Sherry J Bass OD, FAAO, FCOVDDistinguished Teaching Professor, SUNY State College of Optometry, New York, NY
Dr. Sherry J. Bass is a Distinguished Teaching Professor at the SUNY State College of Optometry where she has served on the faculty for 32 years and a Fellow of the American Academy of Optometry and College of Optometrists in Vision Development. She is an attending in the Retina Clinic where she is actively involved in clinical teaching and patient care. Dr. Bass currently serves as the Residency Supervisor for the Residency in Ocular Disease at SUNY, a position she has held since 1998.
She is also a consultant for the Accreditation Council on Optometric Education (ACOE) and has chaired a number of accreditation visits for residency programs across the United States. Dr. Bass has authored over 150 publications, including several book chapters and has presented about almost 500 lectures at national and international meetings on diseases of the posterior segment, imaging technology and perimetry. She serves on the editorial board of Optometry and Vision Science, Optometric Office, the Review of Optometry and Optometry Times.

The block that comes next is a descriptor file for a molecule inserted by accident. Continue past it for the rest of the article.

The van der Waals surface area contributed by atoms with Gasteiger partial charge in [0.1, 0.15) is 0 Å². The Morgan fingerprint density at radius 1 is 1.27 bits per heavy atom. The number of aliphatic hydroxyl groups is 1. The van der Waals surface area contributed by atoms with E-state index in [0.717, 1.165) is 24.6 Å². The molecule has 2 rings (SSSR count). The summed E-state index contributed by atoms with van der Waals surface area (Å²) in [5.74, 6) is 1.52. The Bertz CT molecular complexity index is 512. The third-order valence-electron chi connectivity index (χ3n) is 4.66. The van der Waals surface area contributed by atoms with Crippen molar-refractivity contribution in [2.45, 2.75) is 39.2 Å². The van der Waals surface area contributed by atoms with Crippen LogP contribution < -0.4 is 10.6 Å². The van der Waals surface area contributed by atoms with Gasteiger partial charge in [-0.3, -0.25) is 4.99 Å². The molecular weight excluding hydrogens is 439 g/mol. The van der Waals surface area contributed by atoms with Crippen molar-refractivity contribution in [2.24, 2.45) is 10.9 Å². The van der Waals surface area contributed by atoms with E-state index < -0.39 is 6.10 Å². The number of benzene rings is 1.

In addition, Dr. Bass is actively involved in research in the genetics of hereditary retinal disorders and the use of imaging technology in understanding the pathophysiology of retinal disorders and has presented her work at the American Academy of Optometry continuing education and scientific meetings and at meetings of the Association for Research in Vision and Ophthalmology. She is a former Chair and member of the New York State Board for Optometry and continues to serve as a consultant for the Office of Professional Discipline for New York State. She has served on the College’s Institutional Review Board (IRB) and served as co-chair of the Alumni Giving Committee. In addition to her full-time responsibilities at SUNY, Dr. Bass maintains a part-time private practice in Woodmere, New York since 1981.
Recent Contributions to PracticeUpdate:
- Yield of Investigations in Young Patients Presenting With Transient Monocular Vision Loss
- Evaluation of a Self-Imaging SD-OCT System Designed for Remote Home Monitoring
- Tilted Disc Syndrome
- Idiopathic Epiretinal Membrane and Vitreomacular Traction Preferred Practice Pattern
- Clinical Application of Multicolor Imaging in Central Serous Chorioretinopathy
- Enhancement of Degraded Fundus Photographs Improves Retinal Disease Diagnosis
- Differences in Visual Acuity, Metamorphopsia, and Aniseikonia After Vitrectomy for Epiretinal Membrane
- Normative Visual Field Values in Children